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Across the West, mountain lion and black bear hunters are rethinking their tradition of hunting over hounds. Too many of their working dogs are being killed by wolves. No statistics are kept on the number of hounds killed by wolves, but anecdotally the loss of hounds is widespread, and increasing.
“Wolves and dogs just don’t mix,” says Pat White, who grew up chasing lions near Idaho’s Dworshak Reservoir before wolves were reintroduced to Idaho’s backcountry. The central Idaho area now has the highest density of wolves in the West. “I lost two dogs last year, and it wasn’t even fair. The hounds go in making all kinds of noise, baying up lions, totally distracted by the scent trail. The wolves find them and ambush them. When you look at the carnage, those dogs don’t have a chance.”
Cattle and sheep producers also lose animals to wolves, but their loss is compensated by a fund that has paid $1.15 million to producers since 1987. The fund compensates for dogs killed by wolves, but only those actively guarding livestock are eligible for the program. Hunting dogs, even working hounds, are considered domestic pets and their loss to wolves isn’t compensated. Angie Denny, an outfitter who spends most of the spring guiding black bear hunters in Idaho, lost her best bear hound, Molly, in May only 150 yards behind her house. “Molly was probably worth $10,000 if we were to sell her, but for us she was priceless. You just don’t sell a dog with the sort of talent that Molly had.”
“The dogs were in a hot race with a bear and they went right through a pack of wolves,” says Denny. “Three of our dogs were hit. Molly was just shredded. She made it for a few minutes, then died on the way to the vet. We had another dog whose kidney was pulled nearly completely out of her abdomen. We managed to get her help and I think she’s going to make it. The other dog was cut up, but not as bad.” Lion hounds are especially susceptible to wolves. Often a pack of wolves will steal a lion-killed elk or deer. When hounds are released on the fresh lion tracks, they end at the carcass. But instead of finding a lion at the end of the trail, the dogs find wolves protecting the carcass. It never ends well for the hounds.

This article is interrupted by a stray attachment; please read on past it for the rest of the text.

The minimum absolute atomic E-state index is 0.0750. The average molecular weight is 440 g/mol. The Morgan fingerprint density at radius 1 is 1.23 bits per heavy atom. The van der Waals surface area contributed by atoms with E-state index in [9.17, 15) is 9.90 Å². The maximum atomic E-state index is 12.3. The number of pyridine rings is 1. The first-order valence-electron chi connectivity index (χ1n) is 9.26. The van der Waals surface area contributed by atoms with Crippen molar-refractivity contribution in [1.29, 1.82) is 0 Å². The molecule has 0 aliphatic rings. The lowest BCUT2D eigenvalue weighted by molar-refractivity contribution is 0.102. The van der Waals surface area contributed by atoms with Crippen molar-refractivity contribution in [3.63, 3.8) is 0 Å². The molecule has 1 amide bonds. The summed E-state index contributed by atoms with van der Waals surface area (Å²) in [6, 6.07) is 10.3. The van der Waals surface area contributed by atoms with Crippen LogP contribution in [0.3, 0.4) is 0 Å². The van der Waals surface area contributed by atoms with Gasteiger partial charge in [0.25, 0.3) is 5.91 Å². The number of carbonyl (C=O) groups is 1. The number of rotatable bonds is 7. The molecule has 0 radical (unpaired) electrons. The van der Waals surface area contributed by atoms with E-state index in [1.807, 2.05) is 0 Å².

Denny used to guide elk hunters in Idaho, but the reintroduction of wolves to central Idaho in 1995 and 1996 changed her business plan. “We sold our elk license,” says Denny. “We used to have 100 percent opportunity, and it was a great elk area. It got down to 40 percent opportunity, and was headed lower. That’s totally attributable to wolves.”
Angie Denny and her husband Scott spend most of their spring in Idaho’s wolf country, but they’ve only seen a handful of the predators. “Everybody who believes that a hunting season (for wolves) will control their population needs to understand that we will not kill very many wolves,” says Angie. “They are very smart, very capable survivors. I think we’re only going to impact a very, very small percentage of wolves, even with a sanctioned hunting season.”
Montana Fish, Wildlife & Parks last month established a wolf hunting season set to begin this fall, with a harvest quota of 75 wolves. Tags will go on sale Aug. 31. Idaho’s Fish and Game Commission meets Aug. 17 to set harvest quotas for Idaho’s first wolf hunt this fall. Tags will go on sale after quotas are established. A resident tag would cost $11.75; nonresident wolf licenses would cost $186. Litigation could hijack the whole season; in fact wolf advocates are reportedly working with a federal judge to issue an injunction stopping this fall’s hunting seasons before they get started.
Do wolves pose a danger to humans in the West and in the Great Lakes states? Statistically, probably very little. After all, humans have lived around wolves for thousands of years, and accounts of attacks on people are few and dubious. Still, Canadian college student Kenton Carnegie’s death by a pack of wolves in 2005 proved that the predators sometimes target people. “The most chilling detail about our loss of Molly is that it happened right behind our house,” says Angie Denny. “I have little kids, and our neighbors have little kids. We keep them close to the house. I just can’t let them run around like I’d like to.”

Warning: EXTREMELY graphic photos. Wolves are hammering more than elk and deer. Working dogs are victims, too.